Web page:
What is research?

Dr Andy Pulman
30th November 2022

Research is all around us. As research participants, we know what it is like to be on the receiving end of a questionnaire or a survey. We live in a knowledge society, where information is easily collected, stored and analysed using computers and technology.

We take much of this for granted.

We rarely question rights to keep information about us and we assume that this information is essential for providing the services we receive and is used in beneficial and positive ways.

However, in professional roles, we need to understand how information is used and turned into evidence to inform practice. We also need to make judgements about the reliability of evidence and the way research is conducted if we are to develop as practitioners who deliver evidence based care and services.

Evidence based practice in health and social care

Evidence-based practice in social care has been described by Brian Sheldon as

“the conscientious, explicit and judicious use of current best evidence in making decisions about the welfare of those in need” (Sheldon and Shilvers 2000).

The evidence-based movement started in the United States, primarily in medicine, and has been extended in the UK to various disciplines and professions, including education, criminal justice, nursing and social work and social care.

Defining research in health and social care

Research means different things in different contexts, but it can also describe a number of different and diverse activities that, put together, form a research process.

Research can be viewed as a process that involves the collection of information (data) followed by organising and analysingreflecting on the data in order to produce new knowledge, ideas or insights, using described, rigorous and ethical ways to do it (the methods).

You may have carried out some of these activities in your workplace or when studying. You may not have realised you were ‘researching’ because it was informal, in the sense that you weren’t completing a research study, but these activities are largely the same as used in more formal research.

So, while you may be familiar with researching as an activity or a process, thinking about research as a wider concept can often seem confusing, especially given the language and writing style used to represent research and findings. Formal research differs from informal activities because it pulls them together into a specific process, where what you do, how you do it, and what you do with the results have to be specified at the beginning.

Research Governance

In health and social care, how we do research, particularly how we involve others in the process is guided by professional values and ethical principles and has to be managed or governed to make sure that the research is of a good quality. One of the strong principles we hold to in practice and in research is placing service-users and their needs at the heart of our work.

This is also emphasised in the UK Policy Framework for Health and Social Care Research , published by the NHS Health Research Authority.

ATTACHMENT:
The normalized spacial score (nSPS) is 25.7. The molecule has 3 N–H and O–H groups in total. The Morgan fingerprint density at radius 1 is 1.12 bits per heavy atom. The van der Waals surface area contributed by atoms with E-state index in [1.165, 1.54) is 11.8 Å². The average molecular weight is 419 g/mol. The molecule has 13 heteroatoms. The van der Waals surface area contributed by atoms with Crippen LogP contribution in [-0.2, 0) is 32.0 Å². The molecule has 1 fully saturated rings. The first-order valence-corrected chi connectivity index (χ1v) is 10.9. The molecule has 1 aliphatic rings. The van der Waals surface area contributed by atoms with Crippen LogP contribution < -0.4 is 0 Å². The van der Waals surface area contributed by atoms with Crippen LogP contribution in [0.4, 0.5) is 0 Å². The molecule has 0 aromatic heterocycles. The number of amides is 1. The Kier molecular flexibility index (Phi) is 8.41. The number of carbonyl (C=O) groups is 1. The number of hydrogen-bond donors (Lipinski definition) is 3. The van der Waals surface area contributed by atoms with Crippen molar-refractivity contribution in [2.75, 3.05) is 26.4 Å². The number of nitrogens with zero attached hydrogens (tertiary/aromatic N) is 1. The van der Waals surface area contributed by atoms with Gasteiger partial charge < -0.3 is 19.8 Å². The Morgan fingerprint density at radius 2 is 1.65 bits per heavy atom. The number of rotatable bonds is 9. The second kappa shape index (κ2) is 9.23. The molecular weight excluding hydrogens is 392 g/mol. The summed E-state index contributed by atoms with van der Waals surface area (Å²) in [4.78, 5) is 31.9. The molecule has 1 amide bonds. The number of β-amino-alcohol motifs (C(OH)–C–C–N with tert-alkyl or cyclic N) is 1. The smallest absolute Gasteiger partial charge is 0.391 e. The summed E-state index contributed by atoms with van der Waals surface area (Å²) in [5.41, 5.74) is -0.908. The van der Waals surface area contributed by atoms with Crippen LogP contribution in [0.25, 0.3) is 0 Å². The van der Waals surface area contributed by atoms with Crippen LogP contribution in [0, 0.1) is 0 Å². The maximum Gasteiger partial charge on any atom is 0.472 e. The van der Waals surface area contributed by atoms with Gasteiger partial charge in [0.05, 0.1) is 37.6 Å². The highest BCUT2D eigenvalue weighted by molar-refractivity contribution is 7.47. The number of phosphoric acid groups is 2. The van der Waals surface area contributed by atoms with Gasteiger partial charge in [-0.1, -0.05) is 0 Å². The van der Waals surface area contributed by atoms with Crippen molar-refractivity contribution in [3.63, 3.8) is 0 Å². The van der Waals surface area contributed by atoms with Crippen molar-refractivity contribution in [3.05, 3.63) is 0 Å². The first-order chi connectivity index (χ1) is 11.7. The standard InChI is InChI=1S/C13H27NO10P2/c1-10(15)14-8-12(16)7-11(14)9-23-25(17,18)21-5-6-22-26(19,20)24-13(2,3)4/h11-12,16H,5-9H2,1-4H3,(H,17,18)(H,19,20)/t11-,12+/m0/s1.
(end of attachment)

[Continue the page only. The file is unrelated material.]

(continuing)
Research carried out in health and social care has to comply with the regulations set down in this document and Research Governance is the process by which this is managed.

To some extent, the Framework has been set up to reduce risk and to reassure people about research conduct. It sets standards around a number of key research issues, such as consent, confidentiality and data protection. It has also been seen as an attempt to bring together a number of ethical considerations from a range of disciplines and professional contexts.

Ethics

All agencies and organisations have in place processes for managing research and all research should be approved before it begins. The work is usually conducted by a group of specialists (sometimes referred to as an Ethics Committee) who can give independent scrutiny and advice about the topic to be researched, the methods to be used and the difficulties or issues it presents.

Decisions made through these bodies will be steered by reference to an ethical framework or code, which represents the values of a particular professional or disciplinary group.

Ethics is, therefore, concerned with making sure that the way things are done complies with ideas that might be held about what is right, fair and good in a particular context and this applies equally to practice and research.

Professor Ian Butler, a social work academic, emphasises this point clearly:

“Social work research is about social workers, what they think, what they believe, what knowledge they claim and what they do with it and its primary (but not its only) audience will be social workers, service users and those who determine who falls into which category for the purposes of social policy. If this is so, then the ethics of social work research must, I suggest, be at least compatible if not coterminous with the ethics of social work.” (Butler, 2000:3)

Meet the author(s)

Dr Andy Pulman

Post Doctoral Researcher
I have been active in the field of qualitative research since starting my on my part-time PhD in 2008. Working across both technology and health and social care fields since then, I have accumulated a wide range of research skills concerning devising and implementing mobile technological innovations in healthcare.
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